By Courtney Dunne, Editor-in-Chief
The Bread and Puppet Theatre made a stop at Ohio Wesleyan Oct. 17 to do its most recent performance of Underneath the Above Show #1 (inspired by the forthcoming elections in the greatest country in the history of the universe).
The theatre group, started by Peter Schumann in the 1960s to protest the Vietnam War, has been coming to OWU about every other year for the past eight years to perform their shows that make large statements on current events in the U.S.
When asked what people should take away from the political commentary they make, actor Josh Krugman responded that he couldn’t say because like the bread shared after the show, it should be chewed on in order to release the nutrients.
After the show, the company shares the ‘bread’ part of the Bread and Puppet Theatre. Schumann makes bread everyday for the company and he believes that is what should fill people up. At the end of every show, the cast offers the audience some bread to share within the community.
“The show is skeptical of this kind of state power and its capitalist and superficially democratic manifestation and that suspicion of the illusion that everything will change with the next election, it highlights the life in the understory, the life of the people,” Krugman said.
The founder Schumann makes the puppets out of cardboard and according to Krugman, expired latex paint. The company puts on shows with recycled cardboard, wood and uses noisemakers from the dollar store to produce the score for the show.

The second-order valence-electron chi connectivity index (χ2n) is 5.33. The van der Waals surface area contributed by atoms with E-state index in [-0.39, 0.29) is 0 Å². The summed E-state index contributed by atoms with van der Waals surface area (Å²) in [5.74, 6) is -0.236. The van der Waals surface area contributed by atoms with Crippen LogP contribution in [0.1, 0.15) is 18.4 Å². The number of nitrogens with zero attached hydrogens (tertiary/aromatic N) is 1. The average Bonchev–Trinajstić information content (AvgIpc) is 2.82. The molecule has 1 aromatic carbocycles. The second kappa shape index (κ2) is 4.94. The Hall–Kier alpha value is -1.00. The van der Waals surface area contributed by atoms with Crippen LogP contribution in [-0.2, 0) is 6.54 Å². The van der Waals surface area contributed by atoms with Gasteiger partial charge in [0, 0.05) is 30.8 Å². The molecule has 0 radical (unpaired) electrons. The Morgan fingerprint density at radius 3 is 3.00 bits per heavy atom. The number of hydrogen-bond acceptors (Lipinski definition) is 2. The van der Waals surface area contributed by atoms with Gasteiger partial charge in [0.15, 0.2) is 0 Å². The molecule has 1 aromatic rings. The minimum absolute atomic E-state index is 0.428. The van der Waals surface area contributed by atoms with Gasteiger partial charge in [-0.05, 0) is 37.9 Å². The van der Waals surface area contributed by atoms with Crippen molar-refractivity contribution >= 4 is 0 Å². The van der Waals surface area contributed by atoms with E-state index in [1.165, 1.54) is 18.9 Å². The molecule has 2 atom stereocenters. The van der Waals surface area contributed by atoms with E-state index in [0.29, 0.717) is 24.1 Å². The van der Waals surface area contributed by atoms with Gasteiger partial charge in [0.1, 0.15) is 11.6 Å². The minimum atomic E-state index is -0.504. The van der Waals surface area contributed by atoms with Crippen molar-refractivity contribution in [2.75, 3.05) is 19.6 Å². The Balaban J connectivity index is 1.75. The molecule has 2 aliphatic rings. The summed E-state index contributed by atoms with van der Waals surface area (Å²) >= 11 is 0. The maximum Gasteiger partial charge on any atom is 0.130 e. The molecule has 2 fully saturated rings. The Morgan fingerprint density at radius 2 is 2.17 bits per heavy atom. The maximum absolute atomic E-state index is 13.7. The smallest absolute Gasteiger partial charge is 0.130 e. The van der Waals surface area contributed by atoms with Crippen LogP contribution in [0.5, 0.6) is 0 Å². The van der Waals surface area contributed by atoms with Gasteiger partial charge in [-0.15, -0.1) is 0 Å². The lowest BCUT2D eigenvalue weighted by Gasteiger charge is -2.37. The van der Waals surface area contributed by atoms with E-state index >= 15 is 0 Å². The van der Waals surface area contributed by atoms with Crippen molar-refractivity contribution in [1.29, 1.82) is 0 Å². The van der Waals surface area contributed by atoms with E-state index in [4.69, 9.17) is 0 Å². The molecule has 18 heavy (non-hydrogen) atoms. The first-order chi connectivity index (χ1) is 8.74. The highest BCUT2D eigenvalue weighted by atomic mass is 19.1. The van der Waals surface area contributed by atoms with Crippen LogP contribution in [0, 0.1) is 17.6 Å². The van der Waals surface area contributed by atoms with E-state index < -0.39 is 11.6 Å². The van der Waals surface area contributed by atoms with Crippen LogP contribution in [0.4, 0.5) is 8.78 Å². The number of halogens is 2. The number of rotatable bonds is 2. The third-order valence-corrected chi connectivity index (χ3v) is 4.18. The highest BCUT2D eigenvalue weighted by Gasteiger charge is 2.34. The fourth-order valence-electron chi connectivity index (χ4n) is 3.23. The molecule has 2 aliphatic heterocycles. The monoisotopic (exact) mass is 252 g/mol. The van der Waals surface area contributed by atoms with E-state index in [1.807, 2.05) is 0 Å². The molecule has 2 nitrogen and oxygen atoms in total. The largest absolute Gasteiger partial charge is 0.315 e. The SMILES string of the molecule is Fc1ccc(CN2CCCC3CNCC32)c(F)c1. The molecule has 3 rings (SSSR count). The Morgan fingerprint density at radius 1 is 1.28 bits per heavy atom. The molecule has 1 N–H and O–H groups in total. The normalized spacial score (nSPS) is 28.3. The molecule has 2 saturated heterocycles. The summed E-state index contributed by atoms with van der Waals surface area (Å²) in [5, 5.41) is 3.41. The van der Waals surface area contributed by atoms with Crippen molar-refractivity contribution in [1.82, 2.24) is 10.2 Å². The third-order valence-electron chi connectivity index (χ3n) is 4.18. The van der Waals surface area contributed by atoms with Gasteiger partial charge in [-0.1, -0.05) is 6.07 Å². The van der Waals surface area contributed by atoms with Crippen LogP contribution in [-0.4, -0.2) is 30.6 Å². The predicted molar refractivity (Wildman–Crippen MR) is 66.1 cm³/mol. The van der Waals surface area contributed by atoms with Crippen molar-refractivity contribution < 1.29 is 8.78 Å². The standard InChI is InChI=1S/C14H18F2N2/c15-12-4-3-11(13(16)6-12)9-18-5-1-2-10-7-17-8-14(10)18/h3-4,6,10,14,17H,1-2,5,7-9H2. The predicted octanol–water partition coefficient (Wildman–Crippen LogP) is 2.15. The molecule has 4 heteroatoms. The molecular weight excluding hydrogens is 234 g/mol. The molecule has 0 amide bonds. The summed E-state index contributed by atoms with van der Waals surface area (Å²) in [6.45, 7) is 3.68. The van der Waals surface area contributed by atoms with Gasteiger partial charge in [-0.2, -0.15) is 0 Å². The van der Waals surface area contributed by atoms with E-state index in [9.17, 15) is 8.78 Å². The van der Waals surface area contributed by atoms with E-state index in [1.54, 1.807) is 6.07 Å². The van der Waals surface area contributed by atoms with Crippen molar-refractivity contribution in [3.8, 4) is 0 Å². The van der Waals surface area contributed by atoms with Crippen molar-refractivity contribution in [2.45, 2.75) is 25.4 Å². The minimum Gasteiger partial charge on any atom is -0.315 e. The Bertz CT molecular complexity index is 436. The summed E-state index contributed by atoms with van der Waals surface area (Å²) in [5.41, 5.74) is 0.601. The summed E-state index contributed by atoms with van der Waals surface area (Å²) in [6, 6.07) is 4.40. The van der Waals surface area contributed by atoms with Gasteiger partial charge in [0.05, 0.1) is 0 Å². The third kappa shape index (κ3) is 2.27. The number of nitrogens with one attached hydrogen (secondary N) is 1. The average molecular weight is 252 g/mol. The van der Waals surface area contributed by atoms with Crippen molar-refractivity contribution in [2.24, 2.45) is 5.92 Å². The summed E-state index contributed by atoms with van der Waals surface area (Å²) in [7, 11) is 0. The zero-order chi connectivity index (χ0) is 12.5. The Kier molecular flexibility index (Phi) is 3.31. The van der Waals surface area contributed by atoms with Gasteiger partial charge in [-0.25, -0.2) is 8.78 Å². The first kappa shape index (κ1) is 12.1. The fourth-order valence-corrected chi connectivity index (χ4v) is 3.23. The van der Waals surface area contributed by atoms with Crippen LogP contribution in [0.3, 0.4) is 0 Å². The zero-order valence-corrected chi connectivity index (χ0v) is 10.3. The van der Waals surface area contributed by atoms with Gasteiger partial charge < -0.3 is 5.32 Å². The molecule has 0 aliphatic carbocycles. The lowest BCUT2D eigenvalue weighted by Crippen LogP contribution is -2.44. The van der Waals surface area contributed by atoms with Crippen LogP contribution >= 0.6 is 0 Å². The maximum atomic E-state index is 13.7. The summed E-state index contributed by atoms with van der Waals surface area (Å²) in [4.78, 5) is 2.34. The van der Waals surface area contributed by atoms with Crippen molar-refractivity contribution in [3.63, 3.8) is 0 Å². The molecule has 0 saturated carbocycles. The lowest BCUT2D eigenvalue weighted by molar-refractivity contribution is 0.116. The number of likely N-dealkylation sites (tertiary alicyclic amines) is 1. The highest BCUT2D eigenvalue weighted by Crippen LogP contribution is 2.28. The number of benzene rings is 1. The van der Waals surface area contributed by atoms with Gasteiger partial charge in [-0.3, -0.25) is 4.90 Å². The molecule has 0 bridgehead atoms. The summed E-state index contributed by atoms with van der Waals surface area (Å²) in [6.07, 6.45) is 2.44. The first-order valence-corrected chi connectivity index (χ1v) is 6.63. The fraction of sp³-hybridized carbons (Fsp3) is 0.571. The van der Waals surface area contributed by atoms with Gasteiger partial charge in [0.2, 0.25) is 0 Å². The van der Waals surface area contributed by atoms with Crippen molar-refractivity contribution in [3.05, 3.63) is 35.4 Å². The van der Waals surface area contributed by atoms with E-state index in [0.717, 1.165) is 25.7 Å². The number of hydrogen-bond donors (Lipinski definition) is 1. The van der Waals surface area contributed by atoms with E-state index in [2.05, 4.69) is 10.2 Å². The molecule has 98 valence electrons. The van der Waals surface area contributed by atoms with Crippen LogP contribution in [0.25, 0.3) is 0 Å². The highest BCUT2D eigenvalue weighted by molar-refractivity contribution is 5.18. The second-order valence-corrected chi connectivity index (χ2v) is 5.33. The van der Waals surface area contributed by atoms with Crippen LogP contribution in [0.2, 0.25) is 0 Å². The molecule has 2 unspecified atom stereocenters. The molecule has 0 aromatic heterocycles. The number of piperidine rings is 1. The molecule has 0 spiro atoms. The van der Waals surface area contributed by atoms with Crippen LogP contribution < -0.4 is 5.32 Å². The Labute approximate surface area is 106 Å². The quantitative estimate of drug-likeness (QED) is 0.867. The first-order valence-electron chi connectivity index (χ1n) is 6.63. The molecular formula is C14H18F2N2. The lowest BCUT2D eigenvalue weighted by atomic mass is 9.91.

The Bread and Puppet company is ending the show soon because the king character that represents the current presidential candidates cannot be removed from the story.
The company offers apprenticeships for students of all trades interested in changing the world through a theatrical setting at their sustainable compound in Vermont. Many of the performers who performed at OWU started in the apprenticeship program and were invited to join the fall tour.
Marcus Fioravante, a new member to the company, said, “I had never heard of the Bread and Puppet Theatre and a friend told me about it and I had always had an interest in puppetry and a love [for] social activism and this seemed like the perfect fit, so I applied to the apprenticeship, which is where I started with the Bread and Puppet Theatre.”
Through the combined efforts of the House of Peace and Justice, the English department, Wesleyan Council for Student Affairs, PRIDE and the Chaplain’s Office, the Bread and Puppet Theatre was able to come and showcase their latest show.